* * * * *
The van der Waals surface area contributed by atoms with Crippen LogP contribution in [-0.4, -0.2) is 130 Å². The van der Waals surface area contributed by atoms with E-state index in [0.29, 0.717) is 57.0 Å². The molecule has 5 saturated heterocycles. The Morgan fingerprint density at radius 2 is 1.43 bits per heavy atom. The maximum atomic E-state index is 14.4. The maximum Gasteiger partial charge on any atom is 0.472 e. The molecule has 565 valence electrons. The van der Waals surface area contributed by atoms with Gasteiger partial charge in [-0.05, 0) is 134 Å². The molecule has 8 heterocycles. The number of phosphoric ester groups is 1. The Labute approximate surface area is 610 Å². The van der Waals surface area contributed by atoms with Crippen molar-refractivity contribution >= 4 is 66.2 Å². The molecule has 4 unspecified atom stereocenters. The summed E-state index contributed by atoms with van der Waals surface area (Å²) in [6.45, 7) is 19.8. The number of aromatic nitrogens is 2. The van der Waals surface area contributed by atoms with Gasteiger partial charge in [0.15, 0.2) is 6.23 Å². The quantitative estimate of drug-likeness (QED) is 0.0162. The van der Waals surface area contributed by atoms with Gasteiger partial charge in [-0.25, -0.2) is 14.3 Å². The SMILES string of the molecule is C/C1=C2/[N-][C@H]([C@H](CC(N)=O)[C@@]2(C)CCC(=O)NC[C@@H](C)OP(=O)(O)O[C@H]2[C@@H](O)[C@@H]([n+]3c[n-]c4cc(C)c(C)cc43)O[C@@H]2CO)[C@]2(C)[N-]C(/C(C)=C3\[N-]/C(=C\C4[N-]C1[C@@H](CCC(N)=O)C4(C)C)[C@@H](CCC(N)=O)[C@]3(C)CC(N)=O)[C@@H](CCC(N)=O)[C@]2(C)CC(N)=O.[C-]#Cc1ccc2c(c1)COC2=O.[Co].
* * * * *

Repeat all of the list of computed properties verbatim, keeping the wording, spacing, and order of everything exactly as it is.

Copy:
The van der Waals surface area contributed by atoms with Crippen LogP contribution in [-0.4, -0.2) is 130 Å². The van der Waals surface area contributed by atoms with E-state index in [0.29, 0.717) is 57.0 Å². The molecule has 5 saturated heterocycles. The Morgan fingerprint density at radius 2 is 1.43 bits per heavy atom. The maximum atomic E-state index is 14.4. The maximum Gasteiger partial charge on any atom is 0.472 e. The molecule has 565 valence electrons. The van der Waals surface area contributed by atoms with Gasteiger partial charge in [-0.05, 0) is 134 Å². The molecule has 8 heterocycles. The number of phosphoric ester groups is 1. The Labute approximate surface area is 610 Å². The van der Waals surface area contributed by atoms with Crippen molar-refractivity contribution >= 4 is 66.2 Å². The molecule has 4 unspecified atom stereocenters. The summed E-state index contributed by atoms with van der Waals surface area (Å²) in [6.45, 7) is 19.8. The number of aromatic nitrogens is 2. The van der Waals surface area contributed by atoms with Gasteiger partial charge in [0.15, 0.2) is 6.23 Å². The quantitative estimate of drug-likeness (QED) is 0.0162. The van der Waals surface area contributed by atoms with Gasteiger partial charge in [-0.25, -0.2) is 14.3 Å². The SMILES string of the molecule is C/C1=C2/[N-][C@H]([C@H](CC(N)=O)[C@@]2(C)CCC(=O)NC[C@@H](C)OP(=O)(O)O[C@H]2[C@@H](O)[C@@H]([n+]3c[n-]c4cc(C)c(C)cc43)O[C@@H]2CO)[C@]2(C)[N-]C(/C(C)=C3\[N-]/C(=C\C4[N-]C1[C@@H](CCC(N)=O)C4(C)C)[C@@H](CCC(N)=O)[C@]3(C)CC(N)=O)[C@@H](CCC(N)=O)[C@]2(C)CC(N)=O.[C-]#Cc1ccc2c(c1)COC2=O.[Co].